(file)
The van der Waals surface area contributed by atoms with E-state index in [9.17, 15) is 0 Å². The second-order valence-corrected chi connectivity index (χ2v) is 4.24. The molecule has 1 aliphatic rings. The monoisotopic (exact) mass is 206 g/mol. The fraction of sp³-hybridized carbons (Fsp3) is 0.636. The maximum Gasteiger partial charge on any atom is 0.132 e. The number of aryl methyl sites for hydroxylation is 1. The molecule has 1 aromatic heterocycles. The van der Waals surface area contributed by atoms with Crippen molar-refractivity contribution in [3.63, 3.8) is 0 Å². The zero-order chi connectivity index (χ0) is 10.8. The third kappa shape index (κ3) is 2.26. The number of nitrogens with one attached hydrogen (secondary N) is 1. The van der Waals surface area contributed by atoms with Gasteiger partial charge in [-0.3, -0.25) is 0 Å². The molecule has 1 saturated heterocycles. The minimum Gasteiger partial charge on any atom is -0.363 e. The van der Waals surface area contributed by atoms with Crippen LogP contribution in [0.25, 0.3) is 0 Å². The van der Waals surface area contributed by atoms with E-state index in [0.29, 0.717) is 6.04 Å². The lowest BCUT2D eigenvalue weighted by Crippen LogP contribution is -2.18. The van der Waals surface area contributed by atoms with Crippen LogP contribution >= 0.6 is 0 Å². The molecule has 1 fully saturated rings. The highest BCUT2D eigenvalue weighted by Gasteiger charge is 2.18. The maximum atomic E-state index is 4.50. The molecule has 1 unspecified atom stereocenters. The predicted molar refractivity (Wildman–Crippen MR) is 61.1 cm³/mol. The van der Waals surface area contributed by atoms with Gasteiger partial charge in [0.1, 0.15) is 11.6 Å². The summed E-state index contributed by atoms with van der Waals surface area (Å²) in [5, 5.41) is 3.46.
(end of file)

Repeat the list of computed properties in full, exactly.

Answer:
The van der Waals surface area contributed by atoms with E-state index in [9.17, 15) is 0 Å². The second-order valence-corrected chi connectivity index (χ2v) is 4.24. The molecule has 1 aliphatic rings. The monoisotopic (exact) mass is 206 g/mol. The fraction of sp³-hybridized carbons (Fsp3) is 0.636. The maximum Gasteiger partial charge on any atom is 0.132 e. The number of aryl methyl sites for hydroxylation is 1. The molecule has 1 aromatic heterocycles. The van der Waals surface area contributed by atoms with Crippen molar-refractivity contribution in [3.63, 3.8) is 0 Å². The zero-order chi connectivity index (χ0) is 10.8. The third kappa shape index (κ3) is 2.26. The number of nitrogens with one attached hydrogen (secondary N) is 1. The van der Waals surface area contributed by atoms with Gasteiger partial charge in [-0.3, -0.25) is 0 Å². The molecule has 1 saturated heterocycles. The minimum Gasteiger partial charge on any atom is -0.363 e. The van der Waals surface area contributed by atoms with Crippen LogP contribution in [0.25, 0.3) is 0 Å². The van der Waals surface area contributed by atoms with E-state index in [0.29, 0.717) is 6.04 Å². The lowest BCUT2D eigenvalue weighted by Crippen LogP contribution is -2.18. The van der Waals surface area contributed by atoms with Crippen LogP contribution >= 0.6 is 0 Å². The molecule has 1 fully saturated rings. The highest BCUT2D eigenvalue weighted by Gasteiger charge is 2.18. The maximum atomic E-state index is 4.50. The molecule has 1 unspecified atom stereocenters. The predicted molar refractivity (Wildman–Crippen MR) is 61.1 cm³/mol. The van der Waals surface area contributed by atoms with Gasteiger partial charge in [0.1, 0.15) is 11.6 Å². The summed E-state index contributed by atoms with van der Waals surface area (Å²) in [5, 5.41) is 3.46.